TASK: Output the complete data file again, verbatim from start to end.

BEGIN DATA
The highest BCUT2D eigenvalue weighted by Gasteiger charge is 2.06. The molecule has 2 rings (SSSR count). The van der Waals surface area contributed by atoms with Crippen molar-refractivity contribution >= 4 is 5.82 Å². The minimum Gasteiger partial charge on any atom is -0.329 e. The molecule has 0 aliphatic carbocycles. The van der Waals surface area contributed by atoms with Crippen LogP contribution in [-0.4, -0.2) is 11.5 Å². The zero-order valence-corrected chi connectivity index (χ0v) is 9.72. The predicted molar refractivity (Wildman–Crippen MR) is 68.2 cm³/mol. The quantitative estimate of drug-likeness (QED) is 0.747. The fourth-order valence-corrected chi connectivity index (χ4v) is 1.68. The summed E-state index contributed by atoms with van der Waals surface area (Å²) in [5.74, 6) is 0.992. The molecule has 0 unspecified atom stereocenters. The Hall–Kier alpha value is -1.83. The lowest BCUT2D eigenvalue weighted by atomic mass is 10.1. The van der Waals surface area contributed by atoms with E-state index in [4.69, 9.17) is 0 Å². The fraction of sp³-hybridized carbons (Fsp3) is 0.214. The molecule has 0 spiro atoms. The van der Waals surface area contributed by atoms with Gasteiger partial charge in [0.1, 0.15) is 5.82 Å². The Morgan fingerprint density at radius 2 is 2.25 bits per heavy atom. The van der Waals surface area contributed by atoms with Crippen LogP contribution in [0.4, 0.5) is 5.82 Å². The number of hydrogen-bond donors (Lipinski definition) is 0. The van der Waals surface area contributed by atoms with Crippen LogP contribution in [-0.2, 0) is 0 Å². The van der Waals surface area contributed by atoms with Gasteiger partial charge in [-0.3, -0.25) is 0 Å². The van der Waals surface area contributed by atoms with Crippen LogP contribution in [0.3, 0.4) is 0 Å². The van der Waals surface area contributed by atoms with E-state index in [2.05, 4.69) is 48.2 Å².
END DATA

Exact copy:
The highest BCUT2D eigenvalue weighted by Gasteiger charge is 2.06. The molecule has 2 rings (SSSR count). The van der Waals surface area contributed by atoms with Crippen molar-refractivity contribution >= 4 is 5.82 Å². The minimum Gasteiger partial charge on any atom is -0.329 e. The molecule has 0 aliphatic carbocycles. The van der Waals surface area contributed by atoms with Crippen LogP contribution in [-0.4, -0.2) is 11.5 Å². The zero-order valence-corrected chi connectivity index (χ0v) is 9.72. The predicted molar refractivity (Wildman–Crippen MR) is 68.2 cm³/mol. The quantitative estimate of drug-likeness (QED) is 0.747. The fourth-order valence-corrected chi connectivity index (χ4v) is 1.68. The summed E-state index contributed by atoms with van der Waals surface area (Å²) in [5.74, 6) is 0.992. The molecule has 0 unspecified atom stereocenters. The Hall–Kier alpha value is -1.83. The lowest BCUT2D eigenvalue weighted by atomic mass is 10.1. The van der Waals surface area contributed by atoms with E-state index in [4.69, 9.17) is 0 Å². The fraction of sp³-hybridized carbons (Fsp3) is 0.214. The molecule has 0 spiro atoms. The van der Waals surface area contributed by atoms with Gasteiger partial charge in [0.1, 0.15) is 5.82 Å². The Morgan fingerprint density at radius 2 is 2.25 bits per heavy atom. The van der Waals surface area contributed by atoms with Crippen LogP contribution in [0.4, 0.5) is 5.82 Å². The number of hydrogen-bond donors (Lipinski definition) is 0. The van der Waals surface area contributed by atoms with Crippen LogP contribution in [-0.2, 0) is 0 Å². The van der Waals surface area contributed by atoms with Gasteiger partial charge in [-0.3, -0.25) is 0 Å². The van der Waals surface area contributed by atoms with Crippen LogP contribution in [0.3, 0.4) is 0 Å². The van der Waals surface area contributed by atoms with E-state index in [2.05, 4.69) is 48.2 Å².